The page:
I had a routine cleaning at the dentist yesterday and it seems each time I go they add something to just the usual scraping and flossing. They not only check pulse and blood pressure, they now do a screening for oral cancer. As the dentist was pulling on my tongue and taking a look around my mouth, I thought about oral/mouth cancer and wondered if it is really a big deal because I never hear about it. Breast, testicular, and lung cancers seem to get the most attention but they really aren’t the most common nor the most deadly of cancers, they just have organizations that are really good at getting the word out. Famous people who have had oral cancer: Jack Klugman, George Harrison, Eddie Van Halen, Rod Stewart, Roger Ebert, Babe Ruth.
In doing some research, it turns out that close to 37,000 Americans are diagnosed with oral or pharyngeal cancer this year. It will cause over 8,000 deaths, killing roughly 1 person per hour, 24 hours per day. Of those 36,000 newly diagnosed people, only slightly more than half will be alive in 5 years. Why is the death rate from oral cancer higher than most others? It isn’t difficult to diagnose or treat but most people ignore or don’t notice the symptoms until it is too late to cure.
A Lifestyle Disease
Oral cancer is considered a “lifestyle” disease as the top 2 causes are Tobacco use (Both smoking and chewing) and excessive alcohol use. Exposure to ultraviolet light is also a factor and studies are showing that it is more prevalent in people with a diet low in fruits and vegetables. HPV16, a sexually transmitted disease is also linked to this cancer and is affecting more young people and women. In fact, this was a disease that affected old male smokers (look at the list above) but most new cases are in people under 50 and is greatly increasing in women. However, cancer is a very complex disease so even if you do not have any of the risk factors, you should still be aware of the symptoms as it can strike anyone.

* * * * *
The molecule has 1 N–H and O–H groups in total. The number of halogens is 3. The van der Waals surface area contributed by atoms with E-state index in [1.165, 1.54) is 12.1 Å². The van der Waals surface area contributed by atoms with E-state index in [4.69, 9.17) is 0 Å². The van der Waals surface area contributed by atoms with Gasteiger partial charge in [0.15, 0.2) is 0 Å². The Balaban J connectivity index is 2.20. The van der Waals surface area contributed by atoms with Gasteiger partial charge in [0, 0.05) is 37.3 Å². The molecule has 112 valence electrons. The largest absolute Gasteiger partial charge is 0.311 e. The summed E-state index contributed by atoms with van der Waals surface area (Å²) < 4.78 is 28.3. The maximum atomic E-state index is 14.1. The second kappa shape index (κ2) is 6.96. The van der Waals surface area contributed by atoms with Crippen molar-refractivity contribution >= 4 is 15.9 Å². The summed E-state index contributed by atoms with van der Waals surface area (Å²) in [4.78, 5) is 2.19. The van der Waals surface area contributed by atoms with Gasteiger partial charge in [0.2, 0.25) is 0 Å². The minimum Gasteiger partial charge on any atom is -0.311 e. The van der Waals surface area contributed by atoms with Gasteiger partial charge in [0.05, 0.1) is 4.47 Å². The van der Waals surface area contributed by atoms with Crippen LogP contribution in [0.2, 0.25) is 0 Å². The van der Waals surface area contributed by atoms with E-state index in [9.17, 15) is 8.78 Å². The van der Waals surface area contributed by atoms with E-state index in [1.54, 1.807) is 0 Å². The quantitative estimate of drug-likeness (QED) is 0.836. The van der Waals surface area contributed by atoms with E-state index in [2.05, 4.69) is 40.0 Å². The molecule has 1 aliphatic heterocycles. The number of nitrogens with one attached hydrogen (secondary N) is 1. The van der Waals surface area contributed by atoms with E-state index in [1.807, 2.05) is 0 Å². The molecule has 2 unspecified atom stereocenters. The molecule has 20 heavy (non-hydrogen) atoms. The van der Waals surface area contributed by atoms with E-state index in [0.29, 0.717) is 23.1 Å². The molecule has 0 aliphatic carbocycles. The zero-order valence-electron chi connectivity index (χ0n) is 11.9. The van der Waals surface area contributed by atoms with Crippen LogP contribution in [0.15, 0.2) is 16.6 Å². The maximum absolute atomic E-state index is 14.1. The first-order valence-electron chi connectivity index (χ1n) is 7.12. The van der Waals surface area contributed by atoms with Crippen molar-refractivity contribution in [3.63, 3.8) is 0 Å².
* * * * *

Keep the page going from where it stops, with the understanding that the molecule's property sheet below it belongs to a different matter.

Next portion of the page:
So… why does the dentist feel your neck and look at your tongue? Many times he or she can feel tissue changes before any outward signs appear. (I kinda like the little neck massage!). Your dentist is also looking for small red or white patches on your tongue or small sores or lesions. We really should take a look around our tongue and mouth once a month and not just twice a year at the dentist. Mouth and tongue cancer often mimics a canker sore or that lesion you get when you bite your cheek. If you have a sore in your mouth that does not heal in 14 days, see your doctor. Also see your doctor if a lump or mass is felt inside the mouth or neck, pain or difficulty in swallowing, speaking, or chewing, any wart like masses, hoarseness which lasts for a long time, or any numbness in your mouth or face. If you really want a reality check- do a search for images of oral cancer- yikes!
Going to the dentist is so much more than just getting a new toothbrush it might also save your life!